The Irish Jesuits’ website at www.sacredspace.ie has drawn an enormous number of people to prayer. In this print version, Advent and Christmas, practitioners of Ignatian prayer will recognise the invitation to put oneself in the presence of God, and to seek freedom and consciousness before engaging with the word of God and entering into conversation with it. Full of practical advice, and including material for a short Advent retreat, this is a rich resource for readers who seek to deepen their ability to reflect theologically and bring their reflections to prayer.

THE next cohort are Advent books by default: that is to say, they are collections of reflections for daily prayer which take in Advent and then, ambitiously, the whole of 2019; or they are customised, selecting dates for Christmas reflections.

Among the former, Church House Publishing has gathered scriptural reflections from the great and the good of the Church of England with the title Reflections for Daily Prayer: Advent 2018 — Eve of Advent 2019. The value of a collection such as this lies in the variety of recommended readings as well as the scholarship of the contributors: a thoroughly worthwhile project that will feed the prayer life of many.

For those who prefer a more seasonal collection, the specific Advent texts have also been published with the title Reflections for Advent: 26 November-24 December 2018. A slender but possibly more manageable volume at 44 pages, it has contributions from Graham James, Gordon Mursell, and Angela Tilby. One for the briefcase and train commute.

Many of the same authors feature in Church House Publishing’s Reflections for Sundays: Year C. Again, this is not strictly an Advent book, but it will provide a useful prompt/nice crib for those who like a little assistance with sermon-writing.

From the Inter-Varsity Press comes Catherine Campbell’s Journey with Me. This Northern Ireland grandmother and former nurse has had her fair share of suffering. In this well-produced book, she offers the opportunity for “waiting, walking and finding strength every day”. The starting date is 1 January; so this could be more of a Christmas present than an Advent book.

Another random selection is afforded by Church House Publishing’s Follow the Star, written by Isabelle Hamley, Chaplain to the Archbishop of Canterbury. This is something of a pop-up book with nice artwork and an A6 format. Sanctioned by both Archbishops, it consists of a collection of 14 reflections that start on Christmas Eve and 34 pages later hit the Epiphany with a robust invitation, “Why not visit your local church for a service today?”

The International Bible Reading Association has Fresh from the Word, ably edited by Nathan Eddy. This collection also begins with 1 January as its starting-point. Sub-titled The Bible for a change, this brings together “theologians, scholars, creative writers, church leaders and activists from around the world”, and the foreword is written by Leslie Griffiths. The result: a vigorous and thought-provoking collection, strengthened by the ecumenical and international range of its contributors. The problem: none of us knows what 2019 will bring, especially in the UK.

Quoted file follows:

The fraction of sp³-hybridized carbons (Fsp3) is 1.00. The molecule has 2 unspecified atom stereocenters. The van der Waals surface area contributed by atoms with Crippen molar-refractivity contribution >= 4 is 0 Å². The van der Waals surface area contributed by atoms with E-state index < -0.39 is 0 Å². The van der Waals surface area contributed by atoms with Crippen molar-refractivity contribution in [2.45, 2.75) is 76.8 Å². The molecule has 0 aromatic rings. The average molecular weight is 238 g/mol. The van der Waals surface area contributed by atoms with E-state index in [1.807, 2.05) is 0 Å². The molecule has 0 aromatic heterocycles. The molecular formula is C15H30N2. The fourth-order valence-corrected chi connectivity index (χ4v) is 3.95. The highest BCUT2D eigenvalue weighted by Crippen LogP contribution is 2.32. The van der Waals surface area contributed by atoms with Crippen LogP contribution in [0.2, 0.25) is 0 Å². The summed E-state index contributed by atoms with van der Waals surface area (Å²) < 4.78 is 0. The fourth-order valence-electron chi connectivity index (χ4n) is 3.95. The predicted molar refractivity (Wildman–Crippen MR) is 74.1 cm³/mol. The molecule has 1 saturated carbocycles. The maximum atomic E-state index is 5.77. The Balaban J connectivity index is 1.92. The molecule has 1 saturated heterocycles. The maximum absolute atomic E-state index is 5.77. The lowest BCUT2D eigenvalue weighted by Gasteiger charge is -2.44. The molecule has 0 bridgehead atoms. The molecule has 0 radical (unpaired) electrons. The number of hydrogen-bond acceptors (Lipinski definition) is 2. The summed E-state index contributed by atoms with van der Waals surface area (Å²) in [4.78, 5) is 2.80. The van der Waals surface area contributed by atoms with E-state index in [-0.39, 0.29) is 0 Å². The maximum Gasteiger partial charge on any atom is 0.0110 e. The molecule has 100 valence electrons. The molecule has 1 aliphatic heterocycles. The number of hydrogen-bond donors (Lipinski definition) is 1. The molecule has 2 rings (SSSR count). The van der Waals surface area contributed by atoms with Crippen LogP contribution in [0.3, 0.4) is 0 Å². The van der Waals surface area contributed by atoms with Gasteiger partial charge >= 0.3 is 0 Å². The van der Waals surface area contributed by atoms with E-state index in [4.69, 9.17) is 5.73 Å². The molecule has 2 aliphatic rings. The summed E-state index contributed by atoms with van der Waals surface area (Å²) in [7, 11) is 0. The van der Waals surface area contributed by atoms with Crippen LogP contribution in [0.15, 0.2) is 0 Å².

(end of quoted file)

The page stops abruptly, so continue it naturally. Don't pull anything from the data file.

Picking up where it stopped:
And, finally, a generic comment: many of the questions that these authors add to their texts are banal beyond belief. An Advent book should surely include some kind of call to action. Many of the questions sound like the proverbial “How does this make you feel?” parodied so successfully by the BBC’s radio series of the same name. Advent is surely about change and going to the heart of the matter: the great change wrought by the incarnation, sending a theological arrow into the heart of our Christmas celebrations.

Dr Lavinia Byrne is a Roman Catholic commentator and former tutor at Westcott House, Cambridge. Her own Advent book, The Dome of Heaven was published by SPCK in 1999.

Wild Advent: Discovering God through Creation
Rachel Summers
Kevin Mayhew £7.99
Church Times Bookshop £7.20

Beyond the Chocolate Window: Daily readings and meditations for Advent and Christmas
Becky Lovatt
Onwards and Upwards £9.99
Church Times Bookshop £9

The Art of Advent: A painting a day from Advent to Epiphany (The Archbishop of York’s Advent Book 2018)
Jane Williams
SPCK £8.99
Church Times Bookshop £8.20

Advent for Everyone: A journey through Luke
Tom Wright
SPCK £8.99
Church Times Bookshop £8.20

Pathway to the Stable
Ivor Thomas Rees
Circle Books £9.99
Church Times Bookshop £9

Footsteps to Bethlehem: Advent time reflections
Bill Merrington
Kevin Mayhew £6.99
Church Times Bookshop £6.30

The Prince of Peace in a World of Wars: Applying the message of God’s love to a needy world
David Kerrigan
BRF £8.99
Church Times Bookshop £8.10

Celtic Advent: 40 days of devotions to Christmas
David Cole
BRF £8.99
Church Times Bookshop £8.10

A Shaking Reality: Daily reflections for Advent
Peter B. Price
DLT £9.99
Church Times Bookshop £9

A Strange Christmas
Krish Kandiah
CWR £5.99
Church Times Bookshop £5.40

Life to the Full? An ecumenical course in 4 sessions
Matt Woodcock
York Courses £3.75 (booklet)
Church Times Bookshop £3.32
(Course book, including booklet, CD, and transcript is available from www.yorkcourses.co.uk; phone 01904 466516)

Advent and Christmas 2018-19
The Irish Jesuits/Sacred Space
Messenger Publications £3.95

Reflections for Daily Prayer: Advent 2018 to Eve of Advent 2019
Justine Allain Chapman and others
Church House Publishing £16.99
Church Times Bookshop £15.30

Reflections for Advent: 26 November - 24 December
Graham James and others
Church House Publishing £2.99
Church Times Bookshop £2.70

Reflections for Sundays: Year C
Malcolm Guite and others
Church House Publishing £14.99
Church Times Bookshop £13.50

Journey with Me: 365 daily devotions
Catherine Campbell
IVP £12.99
Church Times Bookshop £11.70

Follow the Star
Isabelle Hamley
Church House Publishing £1.50
(Large print version, and packs of 10 and 50 available)
Church Times Bookshop £1.35

Fresh from the Word: The Bible for a change
Nathan Eddy, editor
IBRA £9.95
Church Times Bookshop £8.95